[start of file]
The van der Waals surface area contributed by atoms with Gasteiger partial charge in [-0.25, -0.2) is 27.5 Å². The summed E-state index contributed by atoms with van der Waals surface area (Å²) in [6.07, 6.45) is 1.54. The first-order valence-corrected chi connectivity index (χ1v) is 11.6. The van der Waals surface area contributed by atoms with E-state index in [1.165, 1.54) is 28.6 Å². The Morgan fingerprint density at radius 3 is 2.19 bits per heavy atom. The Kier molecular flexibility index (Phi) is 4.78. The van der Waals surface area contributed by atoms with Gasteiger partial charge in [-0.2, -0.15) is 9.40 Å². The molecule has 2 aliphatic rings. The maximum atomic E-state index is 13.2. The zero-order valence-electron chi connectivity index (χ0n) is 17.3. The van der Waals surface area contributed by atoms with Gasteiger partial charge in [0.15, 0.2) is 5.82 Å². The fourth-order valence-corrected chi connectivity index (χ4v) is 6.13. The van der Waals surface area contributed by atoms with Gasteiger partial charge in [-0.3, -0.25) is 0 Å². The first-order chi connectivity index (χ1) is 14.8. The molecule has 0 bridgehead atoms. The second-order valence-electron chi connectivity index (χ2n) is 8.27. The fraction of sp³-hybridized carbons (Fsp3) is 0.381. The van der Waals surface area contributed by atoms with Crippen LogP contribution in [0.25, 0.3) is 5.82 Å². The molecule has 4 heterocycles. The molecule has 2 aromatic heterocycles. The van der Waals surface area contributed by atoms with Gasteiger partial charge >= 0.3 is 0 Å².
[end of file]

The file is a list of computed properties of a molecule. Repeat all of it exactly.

The van der Waals surface area contributed by atoms with Gasteiger partial charge in [-0.25, -0.2) is 27.5 Å². The summed E-state index contributed by atoms with van der Waals surface area (Å²) in [6.07, 6.45) is 1.54. The first-order valence-corrected chi connectivity index (χ1v) is 11.6. The van der Waals surface area contributed by atoms with E-state index in [1.165, 1.54) is 28.6 Å². The Morgan fingerprint density at radius 3 is 2.19 bits per heavy atom. The Kier molecular flexibility index (Phi) is 4.78. The van der Waals surface area contributed by atoms with Gasteiger partial charge in [-0.2, -0.15) is 9.40 Å². The molecule has 2 aliphatic rings. The maximum atomic E-state index is 13.2. The zero-order valence-electron chi connectivity index (χ0n) is 17.3. The van der Waals surface area contributed by atoms with Gasteiger partial charge in [0.15, 0.2) is 5.82 Å². The fourth-order valence-corrected chi connectivity index (χ4v) is 6.13. The van der Waals surface area contributed by atoms with Gasteiger partial charge in [-0.3, -0.25) is 0 Å². The first-order chi connectivity index (χ1) is 14.8. The molecule has 0 bridgehead atoms. The second-order valence-electron chi connectivity index (χ2n) is 8.27. The fraction of sp³-hybridized carbons (Fsp3) is 0.381. The van der Waals surface area contributed by atoms with Crippen LogP contribution in [0.25, 0.3) is 5.82 Å². The molecule has 4 heterocycles. The molecule has 2 aromatic heterocycles. The van der Waals surface area contributed by atoms with Gasteiger partial charge >= 0.3 is 0 Å².